Posted by: TraderX | January 28, 2011 4:54 PM | Report abuse

Don't let Bush or Obama Derangement Syndrome cloud sensible thought. As with most intelligent governents, real action is behind the scenes and not chest beating in public.

Posted by: TraderX | January 28, 2011 4:57 PM | Report abuse

That's about right...another blown opportunity for Odumba and his idiot Sec. of State.....

Posted by: WildBill1 | January 28, 2011 4:58 PM | Report abuse

Where I differ is that I don't believe we have an "empire" to lose. We are the only "hegemonic power" in history that didn't seize territory and install puppet regimes.

Call it what you want,our strategy since the dissolution of the USSR is not working.

Posted by: rcaruth
-----------
I would agree, but I've never been able to figure out exactly what that "strategy" is. Even Bush's response to 9/11, as successful as it has been in preventing further attacks, has been in some ways incoherent and misguided. Obama has adopted most elements of Bush's strategy -- sometimes after kicking and screaming -- but his nods to the left, his image of weakness, his reckless spending, and his fecklessness toward Iran and China, have basically emboldened our enemies and terrified our friends.

Mubarak thought he was one of Obama's friends, but the administration is seemingly at a loss how to respond. I hope we have a better plan than Biden defending Mubarak and Hillary throwing rocks at him.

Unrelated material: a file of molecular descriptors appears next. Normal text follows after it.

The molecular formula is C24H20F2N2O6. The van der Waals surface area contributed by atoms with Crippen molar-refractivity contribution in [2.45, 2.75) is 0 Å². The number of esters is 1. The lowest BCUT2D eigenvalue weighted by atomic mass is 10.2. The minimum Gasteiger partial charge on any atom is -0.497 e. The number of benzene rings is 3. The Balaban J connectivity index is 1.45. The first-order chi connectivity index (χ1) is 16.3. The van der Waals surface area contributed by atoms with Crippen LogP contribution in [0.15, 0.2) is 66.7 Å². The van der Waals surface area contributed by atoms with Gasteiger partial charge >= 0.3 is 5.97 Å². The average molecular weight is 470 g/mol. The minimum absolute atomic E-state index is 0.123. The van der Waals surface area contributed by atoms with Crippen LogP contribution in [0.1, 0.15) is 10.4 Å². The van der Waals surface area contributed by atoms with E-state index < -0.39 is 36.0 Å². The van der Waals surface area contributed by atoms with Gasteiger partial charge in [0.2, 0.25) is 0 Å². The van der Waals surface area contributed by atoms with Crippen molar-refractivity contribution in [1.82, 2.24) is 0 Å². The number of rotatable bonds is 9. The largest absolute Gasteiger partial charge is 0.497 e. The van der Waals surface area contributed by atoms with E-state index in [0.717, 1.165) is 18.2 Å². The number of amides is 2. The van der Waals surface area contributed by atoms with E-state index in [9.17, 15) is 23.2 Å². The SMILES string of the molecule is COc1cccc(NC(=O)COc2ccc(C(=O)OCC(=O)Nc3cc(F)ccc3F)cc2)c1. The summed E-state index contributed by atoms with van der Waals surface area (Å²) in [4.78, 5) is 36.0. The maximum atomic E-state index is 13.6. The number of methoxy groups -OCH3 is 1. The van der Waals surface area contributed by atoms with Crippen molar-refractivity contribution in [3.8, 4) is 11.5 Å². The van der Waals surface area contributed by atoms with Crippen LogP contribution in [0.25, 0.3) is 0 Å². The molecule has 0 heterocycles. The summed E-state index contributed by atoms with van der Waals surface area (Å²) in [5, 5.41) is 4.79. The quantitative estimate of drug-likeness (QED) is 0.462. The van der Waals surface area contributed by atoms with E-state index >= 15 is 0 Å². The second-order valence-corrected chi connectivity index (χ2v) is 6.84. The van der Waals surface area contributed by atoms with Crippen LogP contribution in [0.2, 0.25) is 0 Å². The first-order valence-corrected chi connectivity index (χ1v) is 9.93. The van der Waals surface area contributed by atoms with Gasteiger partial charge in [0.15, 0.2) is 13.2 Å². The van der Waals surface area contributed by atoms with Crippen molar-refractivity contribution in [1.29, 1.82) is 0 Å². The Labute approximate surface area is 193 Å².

Posted by: eoniii | January 28, 2011 5:25 PM | Report abuse

Ms. Rubin, I would at least like to see what you'd suggest as U.S. policy in this situation. I'm no fan of authoritarian leaders such as Mr. Mubarak, but sufficiently well-informed to realize that international relations in this type of situation are never simple. Please tell us your opinion of what the U.S. should be doing, and back it up with historical examples.

Posted by: apn3206 | January 28, 2011 5:35 PM | Report abuse

If Ms Rubin could get her head out of anti-Obama mode she might just wake up and see where this is headed and it isn't any place good for us. The largest opposition party in Egypt is the Muslim Brotherhood. Anyone want them in power? Anyone on here hate Pres Obama that much that they can lobotomize themselves into believing they're a "democratic force" and that outcome would be good for the US or Israel? How about an Iranian like theocracy? The one thing I can absolutly guarantee won't come out of this a Jeffersonian democracy.

The US has neither the power nor the wisdom to direct the events taking place in Egypt. No nation does or ever has. We can either push Mubarek to give up power or help him supress the demonstrations. Neither of these courses has anything to recommend them. The best we can do is observe and wait. Then see how best to make do with the outcome.